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I'm using an MF286D with OpenWrt and ModemManager for redundant access to a remote site. Not the same problem space, I know. But it's pretty reliable. A simple "test connectivity or reboot" cron job would have been sufficient to make it survive alone.

But I'm not plagued by an operator disconnecting sessions. I usually don't see any disconnects except for power outages or OpenWrt upgrades initiated by me.

BusyBox v1.36.1 (2023-10-22 10:08:09 UTC) built-in shell (ash)

  _______                     ________        __
 |       |.-----.-----.-----.|  |  |  |.----.|  |_
 |   -   ||  _  |  -__|     ||  |  |  ||   _||   _|
 |_______||   __|_____|__|__||________||__|  |____|
          |__| W I R E L E S S   F R E E D O M
 OpenWrt SNAPSHOT, r24192-4bdd1c1a135b
root@mf286d:~# mmcli -b 0
  General            |           path: /org/freedesktop/ModemManager1/Bearer/0
                     |           type: default
  Status             |      connected: yes
                     |      suspended: no
                     |    multiplexed: no
                     |      interface: wwan0
                     |     ip timeout: 20
  Properties         |            apn: internet.public
                     |        roaming: allowed
  IPv4 configuration |         method: static
                     |        address:
                     |         prefix: 29
                     |        gateway:
                     |            dns:,
                     |            mtu: 1500
  Statistics         |     start date: 2023-10-22T14:07:30Z
                     |       duration: 1712489
                     |       bytes rx: 6037968
                     |       bytes tx: 6332850
                     |       attempts: 1
                     | total-duration: 1712489
                     | total-bytes rx: 6037968
                     | total-bytes tx: 6332850

Dear @bmork, any thoughts you might have on:

would very much be appreciated.

Sorry, I don't have many thoughts on that except that I'm sure there is room for improvement.

Other than that, my first thought is that it's a workaround for a stupid and unnecessary operator non-feature. But I realise that we sometimes just have to live with that kind of stupidity. I'm not a strong believer in letting the marketplace solve all problems. Or any problem really :slight_smile: The fact that an operator can forcibly disconnect customer sessions and still be in business for days, or even weeks, is a minor problem in the big picture.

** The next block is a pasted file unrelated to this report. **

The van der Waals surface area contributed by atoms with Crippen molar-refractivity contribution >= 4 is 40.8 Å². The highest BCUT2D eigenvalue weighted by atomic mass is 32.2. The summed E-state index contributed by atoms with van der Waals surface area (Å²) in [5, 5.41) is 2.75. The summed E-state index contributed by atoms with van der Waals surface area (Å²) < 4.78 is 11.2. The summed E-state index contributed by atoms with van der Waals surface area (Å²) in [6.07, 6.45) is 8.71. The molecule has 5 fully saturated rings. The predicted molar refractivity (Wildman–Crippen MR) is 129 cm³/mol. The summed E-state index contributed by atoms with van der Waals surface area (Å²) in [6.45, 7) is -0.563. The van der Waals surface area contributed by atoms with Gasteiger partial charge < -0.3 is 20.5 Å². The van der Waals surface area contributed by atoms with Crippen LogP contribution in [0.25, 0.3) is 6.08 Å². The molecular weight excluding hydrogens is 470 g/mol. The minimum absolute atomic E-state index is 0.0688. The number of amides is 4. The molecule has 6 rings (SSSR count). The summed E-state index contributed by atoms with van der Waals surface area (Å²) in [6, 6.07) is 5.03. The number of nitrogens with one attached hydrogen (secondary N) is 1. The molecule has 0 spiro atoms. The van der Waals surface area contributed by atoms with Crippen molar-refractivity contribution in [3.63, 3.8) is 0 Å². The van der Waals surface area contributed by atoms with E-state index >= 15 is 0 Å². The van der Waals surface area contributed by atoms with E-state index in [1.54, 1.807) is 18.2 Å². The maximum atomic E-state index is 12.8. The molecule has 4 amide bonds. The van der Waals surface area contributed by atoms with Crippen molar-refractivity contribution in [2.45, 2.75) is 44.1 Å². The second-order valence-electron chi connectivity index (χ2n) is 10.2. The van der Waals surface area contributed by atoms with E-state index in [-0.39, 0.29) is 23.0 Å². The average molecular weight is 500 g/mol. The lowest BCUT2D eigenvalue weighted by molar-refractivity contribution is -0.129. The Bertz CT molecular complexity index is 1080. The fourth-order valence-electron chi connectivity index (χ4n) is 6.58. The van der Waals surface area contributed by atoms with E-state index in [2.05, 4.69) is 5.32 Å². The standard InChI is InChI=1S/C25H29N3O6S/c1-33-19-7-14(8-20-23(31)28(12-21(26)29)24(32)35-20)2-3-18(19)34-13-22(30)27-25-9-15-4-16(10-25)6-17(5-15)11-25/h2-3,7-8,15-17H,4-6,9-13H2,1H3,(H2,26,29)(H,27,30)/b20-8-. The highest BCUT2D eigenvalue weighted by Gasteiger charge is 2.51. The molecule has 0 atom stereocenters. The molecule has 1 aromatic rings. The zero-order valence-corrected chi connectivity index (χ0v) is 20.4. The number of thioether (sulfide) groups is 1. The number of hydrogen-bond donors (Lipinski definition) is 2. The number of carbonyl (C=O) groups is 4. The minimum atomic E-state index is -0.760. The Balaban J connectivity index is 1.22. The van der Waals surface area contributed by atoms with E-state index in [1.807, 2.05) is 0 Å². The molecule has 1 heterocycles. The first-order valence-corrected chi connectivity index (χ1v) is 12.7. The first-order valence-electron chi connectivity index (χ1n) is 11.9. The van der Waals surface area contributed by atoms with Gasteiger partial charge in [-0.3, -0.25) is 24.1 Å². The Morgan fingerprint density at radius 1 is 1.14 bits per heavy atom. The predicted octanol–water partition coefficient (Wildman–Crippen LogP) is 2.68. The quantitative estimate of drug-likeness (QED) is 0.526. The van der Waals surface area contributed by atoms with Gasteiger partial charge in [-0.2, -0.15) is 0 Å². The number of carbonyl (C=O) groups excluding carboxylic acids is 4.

Thanks for looking at this. I don’t mind the 48 hour disconnects as much as the packet loss I see in the evenings.

I'm no expert and not sure which country we're talking about, but you will need a hefty package from your provider to support 24/7 internet via 4G.

Is there no option to get an outdoor antenna (more stable signal) from your provider and then put your own (openwrt) router behind the provider's modem?

This is Spain, I can get a SIM card for 5€ per month and add 10GB to the family data plan (that is currently underused). I do not expect this to be an issue, but I can enlarge the data plan for cheap.

In a worst case scenario, I could create a script to reboot the modem, or the whole router, or even use a watchdog relay. A few seconds of downtime now and then are not a big deal.

For remote install, watchdog relay for router with built-in modem is most reliable solution. Have seen modems to 'hang', not able to restart using soft boot. A zbt we826 is cheap, add a quectel ec25 to it. No need for modem manager when using QMI. However you might learn AT cmds for the modem, for a staged recovery (reset, soft boot, power cycle)

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Today I received an email from GL-iNet regarding a new version of their Mudi V2

Intro of $109 in select markets (I'm in the US), battery backup\power, Open-WRT underneath and their GUI on top. Wiregaurd installed.

It's the device I wanted 5 years ago when I was a road warrior.

Gl.inets Openwrt, if you're picky.

I'm having trouble finding the recommended devices... would any of these two be a better alternative?

  • ZyXEL LTE5398-M904
  • GL.iNet GL-X750

is not a good device. I did custom firmware for it; recognized, that it is very fragile. ZBT WE826 incl. EC25 to get from alibaba.